Vice-President Biden upset about mandate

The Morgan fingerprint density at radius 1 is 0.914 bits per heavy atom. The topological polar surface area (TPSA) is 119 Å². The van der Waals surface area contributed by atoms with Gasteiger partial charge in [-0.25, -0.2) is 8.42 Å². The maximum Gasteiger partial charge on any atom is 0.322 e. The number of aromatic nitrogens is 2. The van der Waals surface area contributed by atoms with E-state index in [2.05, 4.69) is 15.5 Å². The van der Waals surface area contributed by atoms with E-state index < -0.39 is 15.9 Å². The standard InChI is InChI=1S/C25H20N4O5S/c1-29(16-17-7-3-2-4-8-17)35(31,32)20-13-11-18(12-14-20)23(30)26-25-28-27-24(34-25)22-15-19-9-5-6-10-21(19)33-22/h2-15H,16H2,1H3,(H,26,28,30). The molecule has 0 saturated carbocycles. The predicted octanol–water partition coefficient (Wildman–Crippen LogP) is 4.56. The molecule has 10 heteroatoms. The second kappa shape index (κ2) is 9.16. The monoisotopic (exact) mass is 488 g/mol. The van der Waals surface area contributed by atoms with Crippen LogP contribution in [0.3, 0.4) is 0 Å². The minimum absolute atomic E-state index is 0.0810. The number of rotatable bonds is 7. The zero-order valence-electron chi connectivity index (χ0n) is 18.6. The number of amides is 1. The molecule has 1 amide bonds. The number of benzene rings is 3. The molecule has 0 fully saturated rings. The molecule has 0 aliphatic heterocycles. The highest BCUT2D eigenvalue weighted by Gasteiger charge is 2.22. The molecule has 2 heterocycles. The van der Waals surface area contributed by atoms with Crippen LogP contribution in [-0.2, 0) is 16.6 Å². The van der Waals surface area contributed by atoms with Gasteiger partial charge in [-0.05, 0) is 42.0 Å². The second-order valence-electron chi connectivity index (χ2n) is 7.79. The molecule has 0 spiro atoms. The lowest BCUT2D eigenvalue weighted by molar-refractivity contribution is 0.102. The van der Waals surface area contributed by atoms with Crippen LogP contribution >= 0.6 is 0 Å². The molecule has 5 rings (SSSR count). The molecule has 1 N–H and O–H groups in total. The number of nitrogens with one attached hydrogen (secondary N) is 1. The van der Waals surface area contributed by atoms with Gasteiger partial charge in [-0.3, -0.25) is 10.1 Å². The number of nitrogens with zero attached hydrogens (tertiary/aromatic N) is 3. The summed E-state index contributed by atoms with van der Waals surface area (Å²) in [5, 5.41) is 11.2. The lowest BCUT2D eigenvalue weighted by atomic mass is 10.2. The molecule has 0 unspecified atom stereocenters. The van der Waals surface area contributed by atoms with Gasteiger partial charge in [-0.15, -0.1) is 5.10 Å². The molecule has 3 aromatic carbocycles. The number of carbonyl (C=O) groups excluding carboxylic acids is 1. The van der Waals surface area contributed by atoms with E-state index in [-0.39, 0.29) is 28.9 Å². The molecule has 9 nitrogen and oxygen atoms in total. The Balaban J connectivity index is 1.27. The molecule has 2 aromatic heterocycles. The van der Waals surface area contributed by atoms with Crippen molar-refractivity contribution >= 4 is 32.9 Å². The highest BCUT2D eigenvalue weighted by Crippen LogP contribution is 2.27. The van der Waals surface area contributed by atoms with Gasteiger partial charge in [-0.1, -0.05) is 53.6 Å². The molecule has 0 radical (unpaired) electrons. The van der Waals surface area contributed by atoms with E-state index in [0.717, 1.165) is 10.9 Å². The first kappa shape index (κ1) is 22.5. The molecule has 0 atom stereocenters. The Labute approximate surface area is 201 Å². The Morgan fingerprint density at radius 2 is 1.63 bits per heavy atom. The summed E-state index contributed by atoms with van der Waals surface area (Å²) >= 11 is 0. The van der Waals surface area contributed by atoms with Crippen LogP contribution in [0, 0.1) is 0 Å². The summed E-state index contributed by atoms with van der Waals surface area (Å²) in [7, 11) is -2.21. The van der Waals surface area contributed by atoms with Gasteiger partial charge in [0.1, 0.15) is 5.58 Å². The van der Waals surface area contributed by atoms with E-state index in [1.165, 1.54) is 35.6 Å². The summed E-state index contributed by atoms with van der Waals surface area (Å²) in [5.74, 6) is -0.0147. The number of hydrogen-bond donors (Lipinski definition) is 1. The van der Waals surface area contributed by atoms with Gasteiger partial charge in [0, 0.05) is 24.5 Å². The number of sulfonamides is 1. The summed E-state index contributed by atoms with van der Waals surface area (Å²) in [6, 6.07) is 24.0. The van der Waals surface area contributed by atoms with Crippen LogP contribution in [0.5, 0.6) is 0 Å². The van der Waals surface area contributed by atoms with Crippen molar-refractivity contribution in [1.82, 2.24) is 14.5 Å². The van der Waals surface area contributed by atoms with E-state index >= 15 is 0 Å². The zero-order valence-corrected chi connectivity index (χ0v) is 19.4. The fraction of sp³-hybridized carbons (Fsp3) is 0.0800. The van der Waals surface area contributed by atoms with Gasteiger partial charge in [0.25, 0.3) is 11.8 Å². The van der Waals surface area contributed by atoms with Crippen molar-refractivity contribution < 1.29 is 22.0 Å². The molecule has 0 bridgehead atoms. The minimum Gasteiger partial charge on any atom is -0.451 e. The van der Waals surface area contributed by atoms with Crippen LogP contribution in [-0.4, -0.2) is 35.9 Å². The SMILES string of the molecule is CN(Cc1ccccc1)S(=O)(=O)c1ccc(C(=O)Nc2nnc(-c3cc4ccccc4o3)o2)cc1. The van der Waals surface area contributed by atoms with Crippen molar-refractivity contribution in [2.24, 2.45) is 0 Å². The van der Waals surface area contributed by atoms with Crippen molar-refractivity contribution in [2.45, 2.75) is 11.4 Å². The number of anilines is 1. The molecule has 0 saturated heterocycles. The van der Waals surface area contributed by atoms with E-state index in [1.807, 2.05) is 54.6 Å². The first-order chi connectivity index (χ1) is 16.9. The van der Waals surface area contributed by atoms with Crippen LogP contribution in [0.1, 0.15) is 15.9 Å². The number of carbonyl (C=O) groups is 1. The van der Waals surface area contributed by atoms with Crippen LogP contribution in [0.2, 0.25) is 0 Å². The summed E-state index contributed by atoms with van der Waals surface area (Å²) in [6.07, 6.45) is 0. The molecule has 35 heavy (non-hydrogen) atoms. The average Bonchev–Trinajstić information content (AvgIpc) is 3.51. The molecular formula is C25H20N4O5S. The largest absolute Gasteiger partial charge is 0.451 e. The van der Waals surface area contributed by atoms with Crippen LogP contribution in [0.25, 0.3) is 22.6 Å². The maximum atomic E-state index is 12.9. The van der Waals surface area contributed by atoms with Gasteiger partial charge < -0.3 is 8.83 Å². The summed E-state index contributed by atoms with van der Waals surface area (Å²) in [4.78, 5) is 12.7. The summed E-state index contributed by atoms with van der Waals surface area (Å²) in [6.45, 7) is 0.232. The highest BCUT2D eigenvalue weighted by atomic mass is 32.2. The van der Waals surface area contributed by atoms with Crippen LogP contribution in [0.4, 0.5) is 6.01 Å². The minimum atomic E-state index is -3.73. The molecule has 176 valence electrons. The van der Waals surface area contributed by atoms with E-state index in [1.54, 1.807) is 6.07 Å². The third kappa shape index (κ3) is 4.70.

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ABSTRACT Biden says contraceptives fight can be worked out | Reuters   Edition: U.S. Africa Arabic Argentina Brazil Canada China France Germany India Italy Japan Latin America Mexico Russia Spain United Kingdom Home Business Business Home Economy Technology Media Small Business Legal Deals Earnings Social Pulse Business Video The Freeland File Markets Markets Home U.S. Markets European Markets Asian Markets Global Market Data Indices M&A Stocks Bonds Currencies Commodities Futures Funds peHUB World World Home U.S. Brazil China Euro Zone Japan Mexico Russia India Insight World Video Reuters Investigates Decoder Politics Politics Home Election 2012 Issues 2012 Candidates 2012 Tales from the Trail Political Punchlines Supreme Court Politics Video Tech Technology Home MediaFile Science Tech Video Tech Tonic Social Pulse Opinion Opinion Home Chrystia Freeland John Lloyd Felix Salmon Jack Shafer David Rohde Bernd Debusmann Nader Mousavizadeh Lucy P. Marcus David Cay Johnston Bethany McLean Edward Hadas Hugo Dixon Ian Bremmer Lawrence Summers Susan Glasser The Great Debate Steven Brill Jack & Suzy Welch Breakingviews Equities Credit Private Equity M&A Macro & Markets Politics Breakingviews Video Money Money Home Tax Break Lipper Awards 2012 Global Investing MuniLand Unstructured Finance Linda Stern Mark Miller John Wasik James Saft Analyst Research Alerts Watchlist Portfolio Stock Screener Fund Screener Personal Finance Video Money Clip Investing 201 Life Health Sports Arts Faithworld Business Traveler Entertainment Oddly Enough Lifestyle Video Pictures Pictures Home Reuters Photographers Full Focus Video Reuters TV Reuters News Article Comments (60) Follow Reuters Facebook Twitter RSS YouTube Read Obama takes a shot at Supreme Court over healthcare | 02 Apr 2012 Tornadoes rip through Dallas-Fort Worth area | 7:28pm EDT Trayvon Martin: Before the world heard the cries 6:07pm EDT France best, U.S. worst in preventable death ranking 08 Jan 2008 Government site back up after it crashes with 1940 census data 12:04pm EDT Discussed 774 Obama confident Supreme Court will uphold healthcare law 191 Supreme Court weighs all-or-nothing on healthcare law 179 As Paul’s White House campaign fades, supporters face choices Watched High hopes for Dutch car plane Mon, Apr 2 2012 Massive tornado tosses trucks through air in Texas 3:34pm EDT Traditional Chinese medicine gets 21st century makeover Mon, Apr 2 2012 Biden says contraceptives fight can be worked out Tweet Share this Email Print Related News After wins, Santorum seeks funding Thu, Feb 9 2012 Gay marriage wins final legislative approval in Washington state Wed, Feb 8 2012 Obama birth-control rule stokes election-year fight Wed, Feb 8 2012 UPDATE 4-Obama birth-control rule stokes election-year fight Wed, Feb 8 2012 Insight: Komen charity under microscope for funding, science Wed, Feb 8 2012 Analysis & Opinion Obama’s birth-control rule stokes U.S. election-year fight Feisty Gingrich makes plea for evangelical vote Related Topics U.S. » Politics » Health » Archbishop Timothy Dolan of New York addresses the United States Conference of Catholic Bishops in Baltimore, Marylalnd November 14, 2011. Credit: Reuters/Kevin Lamarque By Thomas Ferraro and John Whitesides WASHINGTON | Thu Feb 9, 2012 6:47pm EST WASHINGTON (Reuters) - Vice President Joe Biden said on Thursday the White House was working to address concerns raised by the Catholic church over a new rule on contraceptives, and he believed an escalating election-year battle over the issue would be resolved. The rule, announced on January 20, requires religious-oriented groups such as charities, hospitals and universities, but not churches, to provide coverage for birth control as other health insurance providers must do. The Catholic Church opposes most methods of birth control. Top Republicans, including the party's presidential candidates, have condemned the rule as an assault on religious liberty. Prominent Democrats and women's health groups have urged President Barack Obama to hold his ground. "I'm determined to see that this gets worked out and I believe we can work it out," Biden, who is Catholic, told Cincinnati's WLM radio station during a visit to Ohio. ABC News, citing sources, said the rule had been the focus of an intense internal skirmish at the White House, with Biden, Defense Secretary Leon Panetta and then-Chief of Staff Bill Daley warning it would spark heavy political fallout. But they lost the fight to a group that included Health and Human Services Secretary Kathleen Sebelius and senior advisers Valerie Jarrett and David Plouffe, who argued birth control saved women's lives, reduced unwanted pregnancies and was a fundamental women's health issue, ABC said. The White House says the rule aimed to strike a balance between Catholic Church doctrine and women's right to health care. It has promised to work with groups to implement the rule, but has not backed away from it. B.......